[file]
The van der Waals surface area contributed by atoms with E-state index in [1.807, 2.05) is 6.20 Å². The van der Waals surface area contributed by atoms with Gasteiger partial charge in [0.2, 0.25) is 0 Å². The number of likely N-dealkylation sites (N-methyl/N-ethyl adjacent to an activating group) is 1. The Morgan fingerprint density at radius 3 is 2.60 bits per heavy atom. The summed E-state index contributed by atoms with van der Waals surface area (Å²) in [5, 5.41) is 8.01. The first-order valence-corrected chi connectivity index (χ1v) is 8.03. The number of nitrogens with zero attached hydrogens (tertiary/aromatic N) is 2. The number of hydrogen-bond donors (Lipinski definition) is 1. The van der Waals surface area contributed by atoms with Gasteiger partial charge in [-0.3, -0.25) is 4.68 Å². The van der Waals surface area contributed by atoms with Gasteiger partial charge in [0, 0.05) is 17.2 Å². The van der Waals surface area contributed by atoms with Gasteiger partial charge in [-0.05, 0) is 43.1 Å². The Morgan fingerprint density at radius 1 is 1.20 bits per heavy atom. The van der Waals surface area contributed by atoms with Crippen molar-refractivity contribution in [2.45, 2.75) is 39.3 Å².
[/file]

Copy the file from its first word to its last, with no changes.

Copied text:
The van der Waals surface area contributed by atoms with E-state index in [1.807, 2.05) is 6.20 Å². The van der Waals surface area contributed by atoms with Gasteiger partial charge in [0.2, 0.25) is 0 Å². The number of likely N-dealkylation sites (N-methyl/N-ethyl adjacent to an activating group) is 1. The Morgan fingerprint density at radius 3 is 2.60 bits per heavy atom. The summed E-state index contributed by atoms with van der Waals surface area (Å²) in [5, 5.41) is 8.01. The first-order valence-corrected chi connectivity index (χ1v) is 8.03. The number of nitrogens with zero attached hydrogens (tertiary/aromatic N) is 2. The number of hydrogen-bond donors (Lipinski definition) is 1. The van der Waals surface area contributed by atoms with Gasteiger partial charge in [-0.3, -0.25) is 4.68 Å². The van der Waals surface area contributed by atoms with Gasteiger partial charge in [0, 0.05) is 17.2 Å². The van der Waals surface area contributed by atoms with Gasteiger partial charge in [-0.05, 0) is 43.1 Å². The Morgan fingerprint density at radius 1 is 1.20 bits per heavy atom. The van der Waals surface area contributed by atoms with Crippen molar-refractivity contribution in [2.45, 2.75) is 39.3 Å².